Researchers in this field, including our group, had used human monocyte-derived macrophages, PMA-treated THP-1 cells or thioglycollate broth-induced peritoneal macrophages but not resident tissue macrophages.
KK then decided to examine the responses of Kupffer cells and alveolar macrophages upon coculturing with apoptotic cells, and found the essentially same results as PMA-treated THP-1 cells, human monocyte-derived macrophages and thioglycollate broth-induced peritoneal macrophages that MIP-2 is produced upon coculturing of macrophages with late apoptotic cells, which are otherwise called as secondary necrotic cells. In addition, upon coculturing with early apoptotic cells, which are otherwise called as apoptotic cells, a lesser amount of MIP-2 was also produced. Her work clearly demonstrated that MIP-2 is produced upon coculturing of even normal tissue macrophages with apoptotic cells. Although her work was initially submitted to J. Leukoc. Biol., reviewers criticized very regrettably that it just confirmed previous findings. Although it was finally accepted to another journal (Cell Immunol 211, 1-7, 2001), I still believe that this work is very important in this field.
Recently TM found that alveolar macrophages phagocytose apoptotic cells less efficiently than peritoneal macrophages, whereas alveolar macrophages produce more MIP-2 than peritoneal macrophages upon coculturing with apoptotic cells (unpublished results), suggesting that phagocytosis is not always necessary for MIP-2 production. In support of this, cytochalasin B inhibited phagocytosis almost completely but not MIP-2 production. TY then extended these observations by showing that, upon coculturing with late apoptotic cells, peritoneal macrophages and M-CSF-induced bone marrow macrophages produced IL-10 and MIP-2, which was similar to M2 type of macrophages, whereas alveolar macrophages and GM-CSF-induced bone marrow macrophages produced IL-12p40 and MIP-2 which was similar to M1 type of macrophages (Cell Immunol 251, 124-130, 2008). Such dichotomy was confirmed by other researchers. Based on these contributions to science, TY received a Ph. D. degree in March, 2009.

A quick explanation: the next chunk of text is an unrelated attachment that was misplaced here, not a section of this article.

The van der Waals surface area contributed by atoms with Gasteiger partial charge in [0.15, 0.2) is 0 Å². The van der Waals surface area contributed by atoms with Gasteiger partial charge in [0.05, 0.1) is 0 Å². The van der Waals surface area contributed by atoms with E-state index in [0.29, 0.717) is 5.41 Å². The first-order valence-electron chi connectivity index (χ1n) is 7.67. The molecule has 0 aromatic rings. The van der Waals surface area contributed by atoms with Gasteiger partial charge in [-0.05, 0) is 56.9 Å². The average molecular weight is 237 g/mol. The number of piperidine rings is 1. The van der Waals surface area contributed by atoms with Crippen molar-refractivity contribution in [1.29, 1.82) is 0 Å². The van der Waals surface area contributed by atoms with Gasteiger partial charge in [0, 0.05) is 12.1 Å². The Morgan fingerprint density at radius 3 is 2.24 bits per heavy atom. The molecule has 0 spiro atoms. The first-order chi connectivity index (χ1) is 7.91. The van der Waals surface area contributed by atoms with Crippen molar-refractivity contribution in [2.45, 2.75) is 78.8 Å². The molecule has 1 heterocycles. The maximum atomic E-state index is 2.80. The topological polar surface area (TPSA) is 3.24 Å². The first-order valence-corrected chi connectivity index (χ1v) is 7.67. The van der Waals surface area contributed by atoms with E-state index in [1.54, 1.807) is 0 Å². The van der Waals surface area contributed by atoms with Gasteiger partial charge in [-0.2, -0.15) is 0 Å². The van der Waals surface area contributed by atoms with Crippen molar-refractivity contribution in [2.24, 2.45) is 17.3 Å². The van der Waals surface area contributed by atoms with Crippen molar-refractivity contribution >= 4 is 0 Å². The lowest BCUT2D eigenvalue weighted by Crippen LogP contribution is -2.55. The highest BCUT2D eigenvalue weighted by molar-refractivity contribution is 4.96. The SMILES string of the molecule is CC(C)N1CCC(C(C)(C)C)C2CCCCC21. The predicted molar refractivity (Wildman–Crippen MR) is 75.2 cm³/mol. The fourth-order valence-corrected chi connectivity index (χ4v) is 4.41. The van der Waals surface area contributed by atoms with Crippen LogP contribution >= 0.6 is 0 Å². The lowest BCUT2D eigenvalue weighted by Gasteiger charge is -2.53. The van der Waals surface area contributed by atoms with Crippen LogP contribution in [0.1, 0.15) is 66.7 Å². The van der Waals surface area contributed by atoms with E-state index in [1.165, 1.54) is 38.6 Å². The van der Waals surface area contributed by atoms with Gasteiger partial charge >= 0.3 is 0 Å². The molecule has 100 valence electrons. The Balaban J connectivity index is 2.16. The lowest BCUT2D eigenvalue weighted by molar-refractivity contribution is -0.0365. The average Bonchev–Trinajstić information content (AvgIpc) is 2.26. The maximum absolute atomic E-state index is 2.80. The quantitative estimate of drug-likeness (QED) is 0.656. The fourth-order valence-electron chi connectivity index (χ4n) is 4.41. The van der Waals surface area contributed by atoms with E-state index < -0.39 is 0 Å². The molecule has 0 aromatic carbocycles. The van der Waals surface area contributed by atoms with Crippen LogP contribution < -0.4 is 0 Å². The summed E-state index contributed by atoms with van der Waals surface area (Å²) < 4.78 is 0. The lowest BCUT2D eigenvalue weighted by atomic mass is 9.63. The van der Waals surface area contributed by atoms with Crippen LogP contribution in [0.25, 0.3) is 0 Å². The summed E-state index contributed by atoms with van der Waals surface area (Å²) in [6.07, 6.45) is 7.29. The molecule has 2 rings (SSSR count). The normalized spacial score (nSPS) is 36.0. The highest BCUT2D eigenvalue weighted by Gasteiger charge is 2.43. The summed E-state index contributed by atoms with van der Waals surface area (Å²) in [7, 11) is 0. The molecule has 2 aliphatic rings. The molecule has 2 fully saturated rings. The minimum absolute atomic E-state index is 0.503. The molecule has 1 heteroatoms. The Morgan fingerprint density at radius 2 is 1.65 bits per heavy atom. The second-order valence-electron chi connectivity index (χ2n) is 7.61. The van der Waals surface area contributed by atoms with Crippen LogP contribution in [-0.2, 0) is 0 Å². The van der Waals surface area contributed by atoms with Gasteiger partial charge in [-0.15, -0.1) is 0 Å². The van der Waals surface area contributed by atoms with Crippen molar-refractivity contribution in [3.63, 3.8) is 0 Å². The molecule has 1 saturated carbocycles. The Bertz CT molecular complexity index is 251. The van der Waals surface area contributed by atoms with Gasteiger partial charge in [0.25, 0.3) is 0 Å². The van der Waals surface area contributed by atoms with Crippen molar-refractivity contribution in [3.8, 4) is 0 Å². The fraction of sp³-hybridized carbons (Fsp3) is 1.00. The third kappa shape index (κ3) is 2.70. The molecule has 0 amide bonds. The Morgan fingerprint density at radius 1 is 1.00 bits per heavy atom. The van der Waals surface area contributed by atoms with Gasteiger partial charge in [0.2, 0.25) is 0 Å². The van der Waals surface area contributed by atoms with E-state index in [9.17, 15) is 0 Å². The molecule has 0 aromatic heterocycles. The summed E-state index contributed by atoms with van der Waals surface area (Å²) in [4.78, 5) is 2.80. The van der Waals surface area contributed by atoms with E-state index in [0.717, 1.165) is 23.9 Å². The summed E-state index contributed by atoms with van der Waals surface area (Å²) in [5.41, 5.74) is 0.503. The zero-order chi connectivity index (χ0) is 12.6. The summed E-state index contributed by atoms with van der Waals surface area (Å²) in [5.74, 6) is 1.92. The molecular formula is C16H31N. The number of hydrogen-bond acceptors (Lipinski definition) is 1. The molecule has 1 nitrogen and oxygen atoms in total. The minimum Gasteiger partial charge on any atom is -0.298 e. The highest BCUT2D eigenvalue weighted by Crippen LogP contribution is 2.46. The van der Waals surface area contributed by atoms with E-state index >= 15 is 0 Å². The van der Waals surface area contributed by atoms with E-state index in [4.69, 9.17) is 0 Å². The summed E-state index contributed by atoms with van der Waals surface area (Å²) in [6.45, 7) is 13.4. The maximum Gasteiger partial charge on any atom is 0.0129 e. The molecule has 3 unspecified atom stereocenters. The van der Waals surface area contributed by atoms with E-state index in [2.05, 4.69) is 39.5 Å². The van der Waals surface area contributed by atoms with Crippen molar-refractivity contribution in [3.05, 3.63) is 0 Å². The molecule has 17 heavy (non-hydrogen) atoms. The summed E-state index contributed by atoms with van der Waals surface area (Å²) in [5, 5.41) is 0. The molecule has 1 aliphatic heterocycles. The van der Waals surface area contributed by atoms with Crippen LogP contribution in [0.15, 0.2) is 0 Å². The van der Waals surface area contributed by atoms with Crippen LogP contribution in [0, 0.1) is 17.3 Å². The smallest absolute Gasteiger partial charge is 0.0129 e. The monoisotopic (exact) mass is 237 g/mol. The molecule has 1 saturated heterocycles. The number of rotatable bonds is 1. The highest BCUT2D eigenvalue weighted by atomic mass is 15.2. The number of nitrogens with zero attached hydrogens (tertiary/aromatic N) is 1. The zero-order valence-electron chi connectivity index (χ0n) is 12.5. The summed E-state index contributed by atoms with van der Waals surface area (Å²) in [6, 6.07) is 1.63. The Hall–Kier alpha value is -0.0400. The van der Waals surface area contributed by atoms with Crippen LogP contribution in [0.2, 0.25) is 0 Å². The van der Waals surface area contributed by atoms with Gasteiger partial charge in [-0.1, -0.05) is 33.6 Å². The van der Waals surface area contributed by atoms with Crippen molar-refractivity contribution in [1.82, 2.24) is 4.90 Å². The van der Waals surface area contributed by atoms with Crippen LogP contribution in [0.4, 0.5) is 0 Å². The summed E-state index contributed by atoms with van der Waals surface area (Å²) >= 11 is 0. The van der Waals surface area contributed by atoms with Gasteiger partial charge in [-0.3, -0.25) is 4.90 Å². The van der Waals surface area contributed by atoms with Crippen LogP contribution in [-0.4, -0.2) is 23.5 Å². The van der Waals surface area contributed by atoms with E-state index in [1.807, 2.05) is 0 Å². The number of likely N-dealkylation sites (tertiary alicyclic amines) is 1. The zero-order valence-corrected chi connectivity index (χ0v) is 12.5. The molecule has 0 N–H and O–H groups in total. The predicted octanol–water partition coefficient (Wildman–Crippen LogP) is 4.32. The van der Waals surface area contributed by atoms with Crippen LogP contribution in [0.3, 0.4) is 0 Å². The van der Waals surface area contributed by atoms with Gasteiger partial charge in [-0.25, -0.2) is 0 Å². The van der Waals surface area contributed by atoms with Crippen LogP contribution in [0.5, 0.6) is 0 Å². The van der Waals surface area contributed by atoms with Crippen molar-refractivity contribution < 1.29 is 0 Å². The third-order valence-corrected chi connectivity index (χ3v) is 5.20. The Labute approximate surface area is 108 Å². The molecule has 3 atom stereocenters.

As described above, KK also conducted experiments with human monocyte-derived macrophages upon a reviewer' request when her first paper was submitted to J. Immunol, and she obtained the similar results as PMA-treated THP-1 cells. It was expected but very important, because we used M-CSF but not human serum to differentiate human monocytes to macrophages. Of note is that Fadok and many other researchers have used human serum for that purpose.
This is because I had met a difficulty in obtaining monocyte-derived macrophages with human serum reproducibly.
KK decided to examine the effect of human serum on the response of human macrophages, the results being quite astonishing. The addition of human serum to a coculture of PMA-treated THP-1 cells with late apoptotic CTLL-2 cells led to a suppression of IL-8 production. The same was true with human monocyte-derived macrophages and other apoptotic cells at either early or late stages, but necrotic cells, which were obtained by three times freeze-thawing, did not cause such suppression.
When human IgG was added to the coculture instead of human serum, IL-8 production was also suppressed to a lesser extent. Either human serum or human IgG induced IL-10 and TGF-β production. Since human IgG binds to FcγRI with a high affinity, she then examined the effect of down modulation of FcγRI with monoclonal antibody (M22). As shown in the figure below (black bars), such down modulation totally abolished the effects of human serum and human IgG.
When KK presented her data at our seminar for the first time, the data were so beautiful that I could not believe in them instantly. Since the effect of human serum was more significant than that of human IgG, the possibility remains that other proteins may also bind to FcγRI.
Because she found by chance that commercially available ELISA for TGF-β (Biosource) can measure a mature form of TGF-β specifically even in the presence of serum, she has not treated the samples with acid ethanol before measurement.
These results can explain well why we and Fadok'group found the inflammatory and anti-inflammatory responses upon coculturing of macrophages with apoptotic cells. Moreover, these results also suggest that, when apoptosis occurs in the tissue, neutrophils infiltrate for unknown reasons and that, when serum components permeate into the tissue, such an inflammatory response is then suppressed.
When I told this idea to a famous immunologist, she answered that serum components are always present in the tissue, otherwise the cells in the tissue must not be alive. However it is well known that inflammation causes a significant increase in permeability of blood vessels as compared with normal vessels. We are considering that minute amounts of serum components may be present in the normal tissue.